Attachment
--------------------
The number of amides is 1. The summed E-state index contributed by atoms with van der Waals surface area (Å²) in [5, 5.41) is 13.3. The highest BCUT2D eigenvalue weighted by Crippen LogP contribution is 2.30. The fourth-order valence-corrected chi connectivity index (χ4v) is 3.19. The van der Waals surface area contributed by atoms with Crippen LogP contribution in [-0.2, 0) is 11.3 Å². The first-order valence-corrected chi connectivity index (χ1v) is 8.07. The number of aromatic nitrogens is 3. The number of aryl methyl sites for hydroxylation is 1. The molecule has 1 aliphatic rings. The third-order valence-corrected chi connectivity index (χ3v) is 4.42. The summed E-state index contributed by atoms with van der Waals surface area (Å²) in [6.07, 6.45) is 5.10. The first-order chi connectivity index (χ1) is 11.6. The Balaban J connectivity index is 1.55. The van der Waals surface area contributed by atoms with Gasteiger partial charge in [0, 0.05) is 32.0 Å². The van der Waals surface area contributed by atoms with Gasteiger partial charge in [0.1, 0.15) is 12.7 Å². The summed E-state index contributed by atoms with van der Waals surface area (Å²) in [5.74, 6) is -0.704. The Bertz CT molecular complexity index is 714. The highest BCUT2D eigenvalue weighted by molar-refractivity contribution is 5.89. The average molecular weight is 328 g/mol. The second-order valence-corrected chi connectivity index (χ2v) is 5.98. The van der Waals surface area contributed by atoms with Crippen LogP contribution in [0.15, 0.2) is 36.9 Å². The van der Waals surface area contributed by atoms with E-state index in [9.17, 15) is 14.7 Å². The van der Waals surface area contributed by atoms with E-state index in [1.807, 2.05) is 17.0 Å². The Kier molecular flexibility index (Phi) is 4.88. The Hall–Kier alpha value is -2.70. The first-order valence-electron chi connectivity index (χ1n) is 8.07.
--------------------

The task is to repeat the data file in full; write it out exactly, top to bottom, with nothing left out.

The number of amides is 1. The summed E-state index contributed by atoms with van der Waals surface area (Å²) in [5, 5.41) is 13.3. The highest BCUT2D eigenvalue weighted by Crippen LogP contribution is 2.30. The fourth-order valence-corrected chi connectivity index (χ4v) is 3.19. The van der Waals surface area contributed by atoms with Crippen LogP contribution in [-0.2, 0) is 11.3 Å². The first-order valence-corrected chi connectivity index (χ1v) is 8.07. The number of aromatic nitrogens is 3. The number of aryl methyl sites for hydroxylation is 1. The molecule has 1 aliphatic rings. The third-order valence-corrected chi connectivity index (χ3v) is 4.42. The summed E-state index contributed by atoms with van der Waals surface area (Å²) in [6.07, 6.45) is 5.10. The first-order chi connectivity index (χ1) is 11.6. The Balaban J connectivity index is 1.55. The van der Waals surface area contributed by atoms with Gasteiger partial charge in [0, 0.05) is 32.0 Å². The van der Waals surface area contributed by atoms with Gasteiger partial charge in [0.1, 0.15) is 12.7 Å². The summed E-state index contributed by atoms with van der Waals surface area (Å²) in [5.74, 6) is -0.704. The Bertz CT molecular complexity index is 714. The highest BCUT2D eigenvalue weighted by molar-refractivity contribution is 5.89. The average molecular weight is 328 g/mol. The second-order valence-corrected chi connectivity index (χ2v) is 5.98. The van der Waals surface area contributed by atoms with Crippen LogP contribution in [0.15, 0.2) is 36.9 Å². The van der Waals surface area contributed by atoms with E-state index in [9.17, 15) is 14.7 Å². The van der Waals surface area contributed by atoms with E-state index in [1.807, 2.05) is 17.0 Å². The Kier molecular flexibility index (Phi) is 4.88. The Hall–Kier alpha value is -2.70. The first-order valence-electron chi connectivity index (χ1n) is 8.07.